Rotary Club of Sturgeon Bay Meeting Sturgeon Bay Yacht Club, 600 Nautical Dr, Sturgeon Bay. 920.743.6934. 12pm. Lunch. 12:201:15pm. Program. Visiting Rotarians welcome. Swing Dancing Sturgeon Bay Jaycee Hall, 340 Jaycee Ct, Sturgeon Bay. 920.306.4576. 7pm. Group dance lesson. No partner required. $10. 8pm. Free Open Dancing til close. Beginners welcome. Job Fair Door County Job Center, 1300 Egg Harbor Rd Ste 124, Sturgeon Bay. 920.743.6915. 9am-4:30pm. Tractor Supply Company open interview event. Trillium Quilt Guild Meeting Sister Bay Fire Station, 2258 Mill Rd, Sister Bay. 920.854.4021. 10am. Dedicated to promoting interest in all areas of quilting. Guests are welcome. “Victorian Wedding Customs and Gowns” Alexander Noble House Museum, 4167 Hwy 42, Fish Creek. 920.868.2091. 10am-3pm. Turn back the clock and revisit memories of vintage gowns, wedding gifts, Victorian customs and more. Mother’s Group Door County Yoga, 143 N. 4th Ave., Sturgeon Bay. 920.495.2899. 11am-12:30pm. Children 0-5 and mothers encouraged to come. Coffee and light refreshments provided. Toys and books for the children. Discussion and community for the mothers. $3/suggested donation. Trivia Night Stone Harbor Restaurant & Pub, 107 N 1st St, Sturgeon Bay. 920.746.0700. 6-8pm. Hosted by Nick Freimuth. Come with friends or on your own and join in. An Evening of Wine and Cheese Horseshoe Bay Golf Club, 5335 Horseshoe Bay Rd, Egg Harbor. 920.818.1046. 6-8:30pm. Wine and


cheese pairings, silent and live auction. Black tie optional. Boys and Girls Club of Door County Fundraiser. $50/person. Lake Lessons Ridges Sanctuary – CookAlbert Fuller Center, 8166 Hwy 57, Baileys Harbor. 920.839.2802. 7pm. Summer speaker series featuring presentations and programs by leaders in various fields including botany, geology, birding, ecology, entomology and more. Free.

OUTDOOR

Activities at Peninsula State Park Peninsula State Park, 9462 Shore Rd, Fish Creek. 920.868.3258. 10-11am. Jessy Thorp at Blossomburg Cemetery. Meet at Blossomburg Cemetery on Mengelberg Lane. 6:30-8pm. Meet the Masked Bandit. Drop by the Tennison playground to learn about the critter that excels at opening coolers. Kids can color a paper raccoon hat to keep. Farmers Market Stand Door County Senior Resource Center, 832 N. 14th Ave., Sturgeon Bay. 920.746.2542. 11am-1pm. Blacksmith Demonstration Heritage Village at Big Creek, 2041 Michigan St, Sturgeon Bay. 920.421.2332. 1-3pm. Observe the skills in a historic setting. Wares are available for purchase. Farmers Market Heritage Park, by the City Marina and Crescent Beach, Algoma. 920.487.2041. 5-7pm. Local produce, bakery, and other homemade products before the concert.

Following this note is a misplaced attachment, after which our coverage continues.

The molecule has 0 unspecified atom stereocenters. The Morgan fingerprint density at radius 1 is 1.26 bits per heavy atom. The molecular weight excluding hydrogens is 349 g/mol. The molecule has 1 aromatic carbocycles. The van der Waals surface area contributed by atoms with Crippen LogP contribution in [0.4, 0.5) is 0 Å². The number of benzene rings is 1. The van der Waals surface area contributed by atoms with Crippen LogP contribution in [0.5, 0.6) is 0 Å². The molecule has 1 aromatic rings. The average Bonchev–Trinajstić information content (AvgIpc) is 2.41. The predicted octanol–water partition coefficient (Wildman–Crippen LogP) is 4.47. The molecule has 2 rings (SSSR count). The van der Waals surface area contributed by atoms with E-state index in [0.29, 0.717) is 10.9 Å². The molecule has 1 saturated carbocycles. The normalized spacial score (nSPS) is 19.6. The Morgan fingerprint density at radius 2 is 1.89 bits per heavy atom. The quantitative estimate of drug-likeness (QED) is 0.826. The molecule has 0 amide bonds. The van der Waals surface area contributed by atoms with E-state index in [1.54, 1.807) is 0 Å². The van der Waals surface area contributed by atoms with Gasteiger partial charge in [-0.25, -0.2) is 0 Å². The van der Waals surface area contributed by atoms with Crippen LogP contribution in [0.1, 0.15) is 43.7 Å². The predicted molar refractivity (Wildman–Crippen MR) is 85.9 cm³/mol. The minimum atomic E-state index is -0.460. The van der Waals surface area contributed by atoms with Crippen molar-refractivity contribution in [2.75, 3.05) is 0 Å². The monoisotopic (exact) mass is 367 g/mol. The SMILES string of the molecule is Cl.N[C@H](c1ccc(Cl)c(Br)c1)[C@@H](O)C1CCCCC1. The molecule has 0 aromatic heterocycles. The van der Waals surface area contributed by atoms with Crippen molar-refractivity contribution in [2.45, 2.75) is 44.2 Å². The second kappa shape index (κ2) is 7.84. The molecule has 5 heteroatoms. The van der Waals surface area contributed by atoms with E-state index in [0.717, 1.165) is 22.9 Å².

TOURS

FRI 8/12 FESTIVALS

Shanty Days Celebration of the Lake Throughout Algoma. 920.487.2041. Featuring a parade, car cruise and show, 150+ arts and crafts & street fair vendors, 5k walk/run as part of the Bellin Title Town Series, food, beach volleyball tourney, fireworks, kid’s area, fishing contest, book sale and entertainment for the entire family. Live music all weekend/8 bands. Visit www.algomachamber. org for full schedule. Sturgeon Bay Maritime Week Throughout Sturgeon Bay, Sturgeon Bay. 920.743.5958. “A Salute to the U.S. Coast Guard.” A variety of maritime events happening in various places around Sturgeon Bay. Call or visit www.dcmm. org for more information.

LIVE MUSIC

Shower’oke’Peninsula Pub, 7899 Cty A, Baileys Harbor. 920.839.9001. 9pm. No excuses karaoke with DJ Hope Reyes. Jim Counter Juniper’s Gin Joint, 4170 Main St, Fish Creek. 920.868.2667. 9:30pm. R&B, rock, pop. Free.

Birch Creek Jazz Ambassadors Vino! Vino! Wine Bar at Stone’s Throw Winery, 3382 Cty Rd E, Egg Harbor. 920.839.9660. 2-4pm. Live music on the patio. Birch Creek Jazz Ambassadors Anderson Dock, Ephraim. 920.868.3763. 6-8pm. Don’t miss these tremendous young performers. Washington Island Music Festival Trueblood Performing Arts Center, 870 Main Rd, Washington Island. 920.847.2528. 7:30pm. “Island Songs & Landscapes”. Festival Chorus – Jenny Gettel, soprano & Douglas Anderson, baritone. Pieces by Vivaldi, Mozart, Bruch & Ewazen.